The use of technology to facilitate independent poststroke rehabilitation has the potential to motivate stroke survivors in that they are often interactive, fun to use, and engaging [12]. Furthermore, technologies have the potential to measure intervention outcomes over long periods of time that would normally be undetectable (ie, muscle activity in microvolts); provide formative, summative, and real-time feedback to the user in ways that could not be provided by a therapist (ie, the use of readily available graphics); and provide guidance and instruction out of clinical sessions. However, the lack of large, robust clinical trials can limit the uptake and acceptance of technological interventions in clinical practice. Indeed, since Moore's law published in 1965, which observed that the number of transistors on integrated circuits doubles approximately every 2 years [159], one of the difficulties is keeping up with the speed of new technologies against the time it takes to provide high-level clinical evidence. However, the recent publication of the National Institute for Health and Care Excellence Evidence Standards Framework for Digital Health Technologies (DHTs) sets out to describe standards for the evidence that should be available, or developed, for DHTs to demonstrate their value in the UK health and care system could speed up the uptake of DHTs [160].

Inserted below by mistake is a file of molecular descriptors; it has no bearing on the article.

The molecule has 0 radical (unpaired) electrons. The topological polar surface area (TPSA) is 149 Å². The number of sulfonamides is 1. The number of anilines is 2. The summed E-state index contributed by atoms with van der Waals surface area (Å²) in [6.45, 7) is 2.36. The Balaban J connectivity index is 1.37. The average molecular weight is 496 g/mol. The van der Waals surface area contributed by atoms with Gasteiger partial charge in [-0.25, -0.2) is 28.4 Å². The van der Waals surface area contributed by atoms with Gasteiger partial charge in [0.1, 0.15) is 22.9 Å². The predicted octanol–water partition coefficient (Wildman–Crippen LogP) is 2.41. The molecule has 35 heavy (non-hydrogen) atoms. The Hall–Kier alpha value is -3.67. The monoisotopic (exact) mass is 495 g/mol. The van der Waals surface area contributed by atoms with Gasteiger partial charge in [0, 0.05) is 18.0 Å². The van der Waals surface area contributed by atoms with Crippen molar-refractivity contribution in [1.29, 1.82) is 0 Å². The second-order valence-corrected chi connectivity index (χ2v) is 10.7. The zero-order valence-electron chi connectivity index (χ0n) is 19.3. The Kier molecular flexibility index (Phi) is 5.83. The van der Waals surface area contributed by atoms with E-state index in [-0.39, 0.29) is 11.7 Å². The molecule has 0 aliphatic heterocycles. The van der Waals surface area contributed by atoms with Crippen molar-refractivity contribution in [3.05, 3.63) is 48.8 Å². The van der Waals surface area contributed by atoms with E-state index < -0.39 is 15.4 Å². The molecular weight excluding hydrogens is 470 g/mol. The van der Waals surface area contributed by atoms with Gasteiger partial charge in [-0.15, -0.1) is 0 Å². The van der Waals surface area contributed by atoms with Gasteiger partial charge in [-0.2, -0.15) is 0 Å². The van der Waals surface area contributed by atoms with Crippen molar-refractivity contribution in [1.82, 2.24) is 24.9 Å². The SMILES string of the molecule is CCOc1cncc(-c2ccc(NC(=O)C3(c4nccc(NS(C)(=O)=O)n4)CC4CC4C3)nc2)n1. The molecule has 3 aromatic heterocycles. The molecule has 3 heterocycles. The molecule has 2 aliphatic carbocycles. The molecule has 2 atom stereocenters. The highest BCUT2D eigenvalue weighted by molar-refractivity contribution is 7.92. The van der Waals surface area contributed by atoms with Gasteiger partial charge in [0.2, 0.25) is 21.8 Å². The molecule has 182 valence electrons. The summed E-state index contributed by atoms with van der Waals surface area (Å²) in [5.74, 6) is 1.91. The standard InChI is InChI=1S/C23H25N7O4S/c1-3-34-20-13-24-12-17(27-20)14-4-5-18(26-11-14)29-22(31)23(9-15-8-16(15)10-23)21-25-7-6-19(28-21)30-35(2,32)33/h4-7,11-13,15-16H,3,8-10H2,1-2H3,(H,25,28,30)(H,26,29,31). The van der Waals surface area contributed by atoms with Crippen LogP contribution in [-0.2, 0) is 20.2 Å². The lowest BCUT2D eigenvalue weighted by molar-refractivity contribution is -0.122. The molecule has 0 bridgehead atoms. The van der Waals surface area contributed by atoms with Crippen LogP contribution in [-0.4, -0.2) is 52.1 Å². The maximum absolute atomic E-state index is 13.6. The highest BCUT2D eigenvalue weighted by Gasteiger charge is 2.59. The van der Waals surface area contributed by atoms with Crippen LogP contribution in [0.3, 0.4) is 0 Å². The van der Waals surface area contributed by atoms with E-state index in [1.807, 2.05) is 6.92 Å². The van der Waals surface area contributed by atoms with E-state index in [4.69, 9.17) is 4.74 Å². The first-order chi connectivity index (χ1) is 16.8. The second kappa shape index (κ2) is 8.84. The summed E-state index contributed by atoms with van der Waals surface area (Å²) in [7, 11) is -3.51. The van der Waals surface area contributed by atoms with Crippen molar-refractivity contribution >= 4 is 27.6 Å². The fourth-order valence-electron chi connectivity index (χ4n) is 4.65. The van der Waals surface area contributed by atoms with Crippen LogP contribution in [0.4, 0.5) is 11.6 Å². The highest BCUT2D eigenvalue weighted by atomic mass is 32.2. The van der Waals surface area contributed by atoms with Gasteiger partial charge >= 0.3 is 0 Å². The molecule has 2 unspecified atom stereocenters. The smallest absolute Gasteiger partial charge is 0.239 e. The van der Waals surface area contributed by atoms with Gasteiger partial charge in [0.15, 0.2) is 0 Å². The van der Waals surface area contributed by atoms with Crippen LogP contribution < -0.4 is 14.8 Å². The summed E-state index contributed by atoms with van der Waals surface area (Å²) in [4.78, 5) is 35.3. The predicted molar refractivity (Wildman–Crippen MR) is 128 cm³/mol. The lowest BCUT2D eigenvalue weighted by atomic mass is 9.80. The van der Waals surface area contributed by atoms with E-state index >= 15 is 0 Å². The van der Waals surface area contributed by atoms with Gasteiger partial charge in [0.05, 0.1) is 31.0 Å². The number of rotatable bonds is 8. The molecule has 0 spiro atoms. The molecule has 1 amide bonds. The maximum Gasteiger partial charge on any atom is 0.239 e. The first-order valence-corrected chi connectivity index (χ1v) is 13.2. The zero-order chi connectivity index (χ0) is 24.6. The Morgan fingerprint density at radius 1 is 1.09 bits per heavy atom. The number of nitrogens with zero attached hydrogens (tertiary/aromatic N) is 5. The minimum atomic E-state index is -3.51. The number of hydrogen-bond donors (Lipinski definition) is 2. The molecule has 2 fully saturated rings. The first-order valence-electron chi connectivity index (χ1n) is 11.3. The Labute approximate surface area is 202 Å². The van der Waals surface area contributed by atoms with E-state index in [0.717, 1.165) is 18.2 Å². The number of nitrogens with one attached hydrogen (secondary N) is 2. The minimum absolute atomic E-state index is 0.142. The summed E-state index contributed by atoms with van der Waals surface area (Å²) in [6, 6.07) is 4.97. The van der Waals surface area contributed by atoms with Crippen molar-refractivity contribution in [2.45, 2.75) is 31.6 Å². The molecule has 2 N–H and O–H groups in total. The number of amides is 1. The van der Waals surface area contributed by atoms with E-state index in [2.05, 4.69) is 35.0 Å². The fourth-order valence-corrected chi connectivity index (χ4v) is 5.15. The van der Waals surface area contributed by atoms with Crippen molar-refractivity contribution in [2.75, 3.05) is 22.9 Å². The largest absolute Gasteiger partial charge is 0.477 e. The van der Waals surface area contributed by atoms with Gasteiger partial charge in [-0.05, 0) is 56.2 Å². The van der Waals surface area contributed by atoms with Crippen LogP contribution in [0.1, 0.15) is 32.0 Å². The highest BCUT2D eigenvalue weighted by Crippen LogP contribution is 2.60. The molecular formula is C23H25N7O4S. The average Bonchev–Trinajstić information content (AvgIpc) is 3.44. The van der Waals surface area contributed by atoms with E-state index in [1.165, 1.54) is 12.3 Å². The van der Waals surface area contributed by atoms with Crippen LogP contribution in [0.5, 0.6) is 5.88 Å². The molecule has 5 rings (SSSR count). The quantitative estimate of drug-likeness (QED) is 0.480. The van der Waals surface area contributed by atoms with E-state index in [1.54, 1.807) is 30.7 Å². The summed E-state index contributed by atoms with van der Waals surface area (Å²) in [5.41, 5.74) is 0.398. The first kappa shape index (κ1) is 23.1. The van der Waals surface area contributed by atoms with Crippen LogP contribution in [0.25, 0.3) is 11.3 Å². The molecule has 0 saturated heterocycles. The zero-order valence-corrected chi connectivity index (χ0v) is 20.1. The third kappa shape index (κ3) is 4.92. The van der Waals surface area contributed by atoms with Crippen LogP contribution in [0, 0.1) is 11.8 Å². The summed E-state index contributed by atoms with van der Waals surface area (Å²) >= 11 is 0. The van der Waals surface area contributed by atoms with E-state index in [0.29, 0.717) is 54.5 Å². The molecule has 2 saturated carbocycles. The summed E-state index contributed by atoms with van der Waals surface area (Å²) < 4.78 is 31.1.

The results of the included studies were not combined for a meta-analysis due to the varied types of data collected for the primary outcome measures. It would also be difficult to compare primary outcomes across the included studies accurately as there were a wide variety of functional and participation outcome measures used across the studies.

Future research could focus on adopting the principles and concept of technology use rather than on a specific device. Nonetheless, conventional research rigor is still required including robust methodologies that account for the complexity of use, larger sample sizes that reflect the population, valid, reliable measurement tools with MCID values, and importantly, the technology is suitable for the purpose of use.